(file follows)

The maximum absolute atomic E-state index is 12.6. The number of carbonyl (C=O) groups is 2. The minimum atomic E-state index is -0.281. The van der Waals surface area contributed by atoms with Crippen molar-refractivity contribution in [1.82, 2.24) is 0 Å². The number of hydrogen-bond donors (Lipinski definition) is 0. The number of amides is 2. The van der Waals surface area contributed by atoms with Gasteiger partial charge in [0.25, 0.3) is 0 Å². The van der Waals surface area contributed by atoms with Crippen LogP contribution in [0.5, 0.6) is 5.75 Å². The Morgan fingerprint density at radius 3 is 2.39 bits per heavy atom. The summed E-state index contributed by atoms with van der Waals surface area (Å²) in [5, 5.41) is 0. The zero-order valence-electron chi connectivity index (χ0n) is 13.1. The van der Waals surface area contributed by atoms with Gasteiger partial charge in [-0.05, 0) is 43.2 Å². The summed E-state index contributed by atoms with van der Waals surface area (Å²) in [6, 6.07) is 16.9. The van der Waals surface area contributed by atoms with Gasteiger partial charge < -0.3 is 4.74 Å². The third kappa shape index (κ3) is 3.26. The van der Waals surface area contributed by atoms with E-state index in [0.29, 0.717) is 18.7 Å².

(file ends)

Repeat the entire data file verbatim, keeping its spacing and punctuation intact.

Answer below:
The maximum absolute atomic E-state index is 12.6. The number of carbonyl (C=O) groups is 2. The minimum atomic E-state index is -0.281. The van der Waals surface area contributed by atoms with Crippen molar-refractivity contribution in [1.82, 2.24) is 0 Å². The number of hydrogen-bond donors (Lipinski definition) is 0. The number of amides is 2. The van der Waals surface area contributed by atoms with Gasteiger partial charge in [0.25, 0.3) is 0 Å². The van der Waals surface area contributed by atoms with Crippen LogP contribution in [0.5, 0.6) is 5.75 Å². The Morgan fingerprint density at radius 3 is 2.39 bits per heavy atom. The summed E-state index contributed by atoms with van der Waals surface area (Å²) in [5, 5.41) is 0. The zero-order valence-electron chi connectivity index (χ0n) is 13.1. The van der Waals surface area contributed by atoms with Gasteiger partial charge in [-0.05, 0) is 43.2 Å². The summed E-state index contributed by atoms with van der Waals surface area (Å²) in [6, 6.07) is 16.9. The van der Waals surface area contributed by atoms with Gasteiger partial charge < -0.3 is 4.74 Å². The third kappa shape index (κ3) is 3.26. The van der Waals surface area contributed by atoms with E-state index in [0.29, 0.717) is 18.7 Å².